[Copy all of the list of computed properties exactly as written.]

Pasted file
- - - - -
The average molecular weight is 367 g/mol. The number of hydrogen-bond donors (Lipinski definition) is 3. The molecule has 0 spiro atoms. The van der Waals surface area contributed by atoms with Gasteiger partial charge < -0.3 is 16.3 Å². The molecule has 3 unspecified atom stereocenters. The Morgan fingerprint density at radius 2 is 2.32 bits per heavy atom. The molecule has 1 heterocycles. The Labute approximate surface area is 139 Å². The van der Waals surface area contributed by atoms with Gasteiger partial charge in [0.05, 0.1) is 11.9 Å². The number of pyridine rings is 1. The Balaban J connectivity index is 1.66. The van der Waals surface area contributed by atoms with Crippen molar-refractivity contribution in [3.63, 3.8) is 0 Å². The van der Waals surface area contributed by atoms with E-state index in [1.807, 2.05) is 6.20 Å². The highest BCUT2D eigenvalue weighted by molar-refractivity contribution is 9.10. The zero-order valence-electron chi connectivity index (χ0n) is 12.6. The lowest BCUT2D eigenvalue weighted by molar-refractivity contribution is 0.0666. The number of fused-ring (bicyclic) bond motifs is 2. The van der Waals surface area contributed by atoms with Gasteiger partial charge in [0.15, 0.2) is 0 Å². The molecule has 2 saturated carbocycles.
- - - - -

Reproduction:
The average molecular weight is 367 g/mol. The number of hydrogen-bond donors (Lipinski definition) is 3. The molecule has 0 spiro atoms. The van der Waals surface area contributed by atoms with Gasteiger partial charge < -0.3 is 16.3 Å². The molecule has 3 unspecified atom stereocenters. The Morgan fingerprint density at radius 2 is 2.32 bits per heavy atom. The molecule has 1 heterocycles. The Labute approximate surface area is 139 Å². The van der Waals surface area contributed by atoms with Gasteiger partial charge in [0.05, 0.1) is 11.9 Å². The number of pyridine rings is 1. The Balaban J connectivity index is 1.66. The van der Waals surface area contributed by atoms with Crippen molar-refractivity contribution in [3.63, 3.8) is 0 Å². The van der Waals surface area contributed by atoms with E-state index in [1.807, 2.05) is 6.20 Å². The highest BCUT2D eigenvalue weighted by molar-refractivity contribution is 9.10. The zero-order valence-electron chi connectivity index (χ0n) is 12.6. The lowest BCUT2D eigenvalue weighted by molar-refractivity contribution is 0.0666. The number of fused-ring (bicyclic) bond motifs is 2. The van der Waals surface area contributed by atoms with Gasteiger partial charge in [0.15, 0.2) is 0 Å². The molecule has 2 saturated carbocycles.